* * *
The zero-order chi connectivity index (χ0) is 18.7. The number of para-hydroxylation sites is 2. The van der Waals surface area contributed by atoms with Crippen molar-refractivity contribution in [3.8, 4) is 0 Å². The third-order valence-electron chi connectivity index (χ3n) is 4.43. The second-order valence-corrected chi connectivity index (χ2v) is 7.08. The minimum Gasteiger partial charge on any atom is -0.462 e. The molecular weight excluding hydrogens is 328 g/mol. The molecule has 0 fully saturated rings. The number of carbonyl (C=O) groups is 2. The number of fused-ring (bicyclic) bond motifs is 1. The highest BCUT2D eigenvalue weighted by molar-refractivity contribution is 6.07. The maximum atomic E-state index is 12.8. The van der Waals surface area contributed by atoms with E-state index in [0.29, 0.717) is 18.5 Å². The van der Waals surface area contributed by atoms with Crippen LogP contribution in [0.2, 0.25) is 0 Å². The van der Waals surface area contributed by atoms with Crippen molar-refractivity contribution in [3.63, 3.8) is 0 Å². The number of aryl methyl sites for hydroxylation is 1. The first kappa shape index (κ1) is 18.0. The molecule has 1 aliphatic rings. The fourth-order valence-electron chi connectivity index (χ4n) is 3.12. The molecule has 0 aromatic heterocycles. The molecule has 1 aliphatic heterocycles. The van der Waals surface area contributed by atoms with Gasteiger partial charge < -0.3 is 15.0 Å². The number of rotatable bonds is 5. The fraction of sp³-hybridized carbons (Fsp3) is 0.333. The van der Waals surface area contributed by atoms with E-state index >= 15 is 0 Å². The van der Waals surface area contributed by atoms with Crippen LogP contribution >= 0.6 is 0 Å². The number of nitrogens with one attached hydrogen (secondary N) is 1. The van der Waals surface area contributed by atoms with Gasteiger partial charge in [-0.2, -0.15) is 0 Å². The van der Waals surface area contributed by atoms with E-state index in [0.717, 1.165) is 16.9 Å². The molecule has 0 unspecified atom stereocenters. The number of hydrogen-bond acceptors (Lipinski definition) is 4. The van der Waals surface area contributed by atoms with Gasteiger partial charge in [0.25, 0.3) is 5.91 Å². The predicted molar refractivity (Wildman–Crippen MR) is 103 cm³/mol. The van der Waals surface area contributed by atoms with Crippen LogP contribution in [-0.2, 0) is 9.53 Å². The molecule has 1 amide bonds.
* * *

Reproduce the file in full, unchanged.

The zero-order chi connectivity index (χ0) is 18.7. The number of para-hydroxylation sites is 2. The van der Waals surface area contributed by atoms with Crippen molar-refractivity contribution in [3.8, 4) is 0 Å². The third-order valence-electron chi connectivity index (χ3n) is 4.43. The second-order valence-corrected chi connectivity index (χ2v) is 7.08. The minimum Gasteiger partial charge on any atom is -0.462 e. The molecular weight excluding hydrogens is 328 g/mol. The molecule has 0 fully saturated rings. The number of carbonyl (C=O) groups is 2. The number of fused-ring (bicyclic) bond motifs is 1. The highest BCUT2D eigenvalue weighted by molar-refractivity contribution is 6.07. The maximum atomic E-state index is 12.8. The van der Waals surface area contributed by atoms with E-state index in [0.29, 0.717) is 18.5 Å². The van der Waals surface area contributed by atoms with Crippen LogP contribution in [0.2, 0.25) is 0 Å². The van der Waals surface area contributed by atoms with Crippen molar-refractivity contribution in [3.63, 3.8) is 0 Å². The number of aryl methyl sites for hydroxylation is 1. The first kappa shape index (κ1) is 18.0. The molecule has 1 aliphatic rings. The fourth-order valence-electron chi connectivity index (χ4n) is 3.12. The molecule has 0 aromatic heterocycles. The molecule has 1 aliphatic heterocycles. The van der Waals surface area contributed by atoms with Gasteiger partial charge < -0.3 is 15.0 Å². The number of rotatable bonds is 5. The fraction of sp³-hybridized carbons (Fsp3) is 0.333. The van der Waals surface area contributed by atoms with E-state index >= 15 is 0 Å². The van der Waals surface area contributed by atoms with Crippen LogP contribution >= 0.6 is 0 Å². The number of nitrogens with one attached hydrogen (secondary N) is 1. The van der Waals surface area contributed by atoms with Gasteiger partial charge in [-0.2, -0.15) is 0 Å². The van der Waals surface area contributed by atoms with E-state index in [0.717, 1.165) is 16.9 Å². The molecule has 0 unspecified atom stereocenters. The number of hydrogen-bond acceptors (Lipinski definition) is 4. The van der Waals surface area contributed by atoms with Gasteiger partial charge in [0.25, 0.3) is 5.91 Å². The predicted molar refractivity (Wildman–Crippen MR) is 103 cm³/mol. The van der Waals surface area contributed by atoms with Crippen LogP contribution in [-0.2, 0) is 9.53 Å². The molecule has 1 amide bonds.